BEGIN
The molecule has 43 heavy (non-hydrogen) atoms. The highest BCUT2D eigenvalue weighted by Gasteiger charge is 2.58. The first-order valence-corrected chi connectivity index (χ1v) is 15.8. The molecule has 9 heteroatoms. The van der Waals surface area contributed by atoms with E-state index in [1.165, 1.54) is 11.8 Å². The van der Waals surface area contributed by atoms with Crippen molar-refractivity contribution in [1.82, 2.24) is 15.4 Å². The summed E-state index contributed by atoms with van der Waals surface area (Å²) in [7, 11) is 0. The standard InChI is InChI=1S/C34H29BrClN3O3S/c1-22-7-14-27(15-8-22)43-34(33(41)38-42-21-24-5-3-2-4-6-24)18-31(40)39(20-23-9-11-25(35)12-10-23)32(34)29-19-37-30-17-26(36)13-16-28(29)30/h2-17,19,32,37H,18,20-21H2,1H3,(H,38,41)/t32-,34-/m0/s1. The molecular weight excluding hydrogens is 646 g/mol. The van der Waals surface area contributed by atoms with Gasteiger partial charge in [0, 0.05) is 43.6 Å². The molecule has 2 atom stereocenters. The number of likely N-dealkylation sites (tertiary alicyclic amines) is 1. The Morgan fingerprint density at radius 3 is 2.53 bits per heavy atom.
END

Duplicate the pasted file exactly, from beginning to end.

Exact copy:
The molecule has 43 heavy (non-hydrogen) atoms. The highest BCUT2D eigenvalue weighted by Gasteiger charge is 2.58. The first-order valence-corrected chi connectivity index (χ1v) is 15.8. The molecule has 9 heteroatoms. The van der Waals surface area contributed by atoms with E-state index in [1.165, 1.54) is 11.8 Å². The van der Waals surface area contributed by atoms with Crippen molar-refractivity contribution in [1.82, 2.24) is 15.4 Å². The summed E-state index contributed by atoms with van der Waals surface area (Å²) in [7, 11) is 0. The standard InChI is InChI=1S/C34H29BrClN3O3S/c1-22-7-14-27(15-8-22)43-34(33(41)38-42-21-24-5-3-2-4-6-24)18-31(40)39(20-23-9-11-25(35)12-10-23)32(34)29-19-37-30-17-26(36)13-16-28(29)30/h2-17,19,32,37H,18,20-21H2,1H3,(H,38,41)/t32-,34-/m0/s1. The molecular weight excluding hydrogens is 646 g/mol. The van der Waals surface area contributed by atoms with Gasteiger partial charge in [0, 0.05) is 43.6 Å². The molecule has 2 atom stereocenters. The number of likely N-dealkylation sites (tertiary alicyclic amines) is 1. The Morgan fingerprint density at radius 3 is 2.53 bits per heavy atom.